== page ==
‘We don’t allow dancing’, judge tells jury at Ed Sheeran copyright trial

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By Aishah Hussain on


British singer denies his song Thinking Out Loud copied Marvin Gaye’s Let’s Get it On

Ed Sheeran – Credit Wikimedia Commons/Harald Krichel

A judge has told the jury in Ed Sheeran’s copyright trial “we don’t allow dancing” in court.

The British singer appeared in Manhattan District Court this week to deny his song Thinking Out Loud copied Marvin Gaye’s Let’s Get it On.

As the trial began on Tuesday, US District Judge Louis Stanton instructed the seven-member jury that although music will be played in court, “We don’t allow dancing”. The trial is expected to last a week.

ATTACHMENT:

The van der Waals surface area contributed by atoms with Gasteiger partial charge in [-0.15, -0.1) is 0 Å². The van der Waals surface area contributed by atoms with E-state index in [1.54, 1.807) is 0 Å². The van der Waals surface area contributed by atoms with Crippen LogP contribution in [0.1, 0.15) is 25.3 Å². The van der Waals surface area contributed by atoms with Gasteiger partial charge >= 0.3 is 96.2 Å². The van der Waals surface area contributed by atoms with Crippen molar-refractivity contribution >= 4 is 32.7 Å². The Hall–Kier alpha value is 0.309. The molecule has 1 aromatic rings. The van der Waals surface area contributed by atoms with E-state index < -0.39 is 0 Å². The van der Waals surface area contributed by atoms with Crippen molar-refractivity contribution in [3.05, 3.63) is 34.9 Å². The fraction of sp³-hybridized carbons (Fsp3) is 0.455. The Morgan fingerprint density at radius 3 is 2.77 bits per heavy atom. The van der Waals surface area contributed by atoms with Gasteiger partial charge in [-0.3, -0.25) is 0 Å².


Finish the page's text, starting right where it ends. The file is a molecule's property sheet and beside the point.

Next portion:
Heirs of Gaye’s co-writer, Ed Townsend, argue that Sheeran, Warner Music Group and Sony Music Publishing owe them a share of profits for allegedly copying the song.

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Seeking £80 million in damages, they allege that Sheeran and his co-writer Amy Wadge “copied and exploited, without authorisation or credit” the Gaye song, “including but not limited to the melody, rhythms, harmonies, drums, bass line, backing chorus, tempo, syncopation and looping”. They dispute the claim.

Sheeran’s lawyer argued that both songs are distinct from each other and that no artist should be allowed to “monopolise” common musical elements. “No one owns basic musical building blocks,” said Ilene Farkas.

This latest claim comes a year on from when Sheeran secured victory at a trial in London of claims he copied his hit song Shape Of You.

There was no sign of court attendees losing composure during a 2017 copyright infringement trial trial at New Zealand’s High Court. Lawyers sat in stoney-faced silence as Eminem’s Lose Yourself blasted through courtroom speakers. Watch the footage below:

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